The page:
Skip to Content


Utiliser la mode comme remède pour la communauté indigène de Vancouver.


Suivez Joleen Mitton dans sa mission d'utiliser la mode comme remède pour la communauté autochtone de Vancouver. Ancienne mannequin, Joleen est aujourd'hui une dirigeante communautaire et la fondatrice de la Vancouver Indigenous Fashion Week.

Sean Stiller

Sean Stiller

Sean Stiller

David Schmidt

Sean Stiller

Sean Stiller

David Schmidt

Anthony Wallace

Durée du film
12 MIN

About the Director

Sean Stiller

Sean Stiller

Sean Stiller is an award-winning filmmaker specializing in documentary, Indigenous, commercial and commissioned films. Over the past seven years he has worked on a variety of productions, from TV series to feature length films and branded documentary series, as well as his own original projects. His films have screened domestically and internationally, at the Vancouver International Film Festival, Lunenberg Docs, Hot Docs Festival, ImagineNative, Planet In Focus Environmental Film Festival, Maoriland, and Maryland International Film Festival, among others. He is a 2020 recipient of the Hot Docs CrossCurrents Doc Fund. His first feature-length documentary, Returning Home, won Best Canadian Feature Documentary at the 2021 Vancouver International Film Festival, Calgary International Film Festival and the Edmonton International Film Festival. He is a member of the William's Lake First Nation (T’exelc), part of the Secwépemc Nation.

Artist Statement

Ancestral Threads is a labour of love, and an opportunity to celebrate the life work of my dear friend, Joleen Mitton. When Joleen first imagined Vancouver Indigenous Fashion Week (VIFW), I saw it as just another fashion show, expressed through a cultural lens. I quickly understood that her vision encompasses so much more. It celebrates the best of Indigenous culture and honours our world class art. It's also connected to community accountability—to her daily commitment to support youth in care, and so many others who depend on her. At VIFW, I see elders and young people working intimately with one another, and a space where everyone's role is celebrated and held in high esteem. The impact of VIFW on each individual lives on far after the event itself. And in spite of the toll that community work demands, Joleen doesn't complain. On the contrary, she calls this her spirit work—her life purpose that gets her through long days of grinding effort. In a much smaller way, I see my practice as grounded in similar principles of trust and reciprocity. As a close friend and creative collaborator, my obligation is to tell her story with integrity and passion, to inspire people in the same way I've been inspired over the many years of our friendship.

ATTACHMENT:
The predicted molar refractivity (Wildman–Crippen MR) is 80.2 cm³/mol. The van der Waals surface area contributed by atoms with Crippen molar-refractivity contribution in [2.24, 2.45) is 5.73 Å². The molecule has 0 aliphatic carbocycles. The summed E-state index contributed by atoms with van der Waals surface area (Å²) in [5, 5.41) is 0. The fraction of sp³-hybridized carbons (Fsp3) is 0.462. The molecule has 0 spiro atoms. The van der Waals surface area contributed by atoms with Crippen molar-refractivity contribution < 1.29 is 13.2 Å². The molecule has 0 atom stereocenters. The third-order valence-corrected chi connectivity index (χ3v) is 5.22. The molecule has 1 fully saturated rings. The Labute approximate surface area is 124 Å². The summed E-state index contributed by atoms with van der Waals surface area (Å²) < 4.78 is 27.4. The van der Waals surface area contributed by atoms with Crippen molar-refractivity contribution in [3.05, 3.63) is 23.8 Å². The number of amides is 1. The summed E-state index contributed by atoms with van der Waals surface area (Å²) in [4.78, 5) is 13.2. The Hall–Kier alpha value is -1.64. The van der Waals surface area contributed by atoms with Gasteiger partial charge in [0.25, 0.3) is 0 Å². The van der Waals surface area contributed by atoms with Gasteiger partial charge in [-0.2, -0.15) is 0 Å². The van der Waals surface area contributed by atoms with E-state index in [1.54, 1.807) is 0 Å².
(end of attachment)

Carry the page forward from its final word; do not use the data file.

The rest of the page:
Older Indigenous woman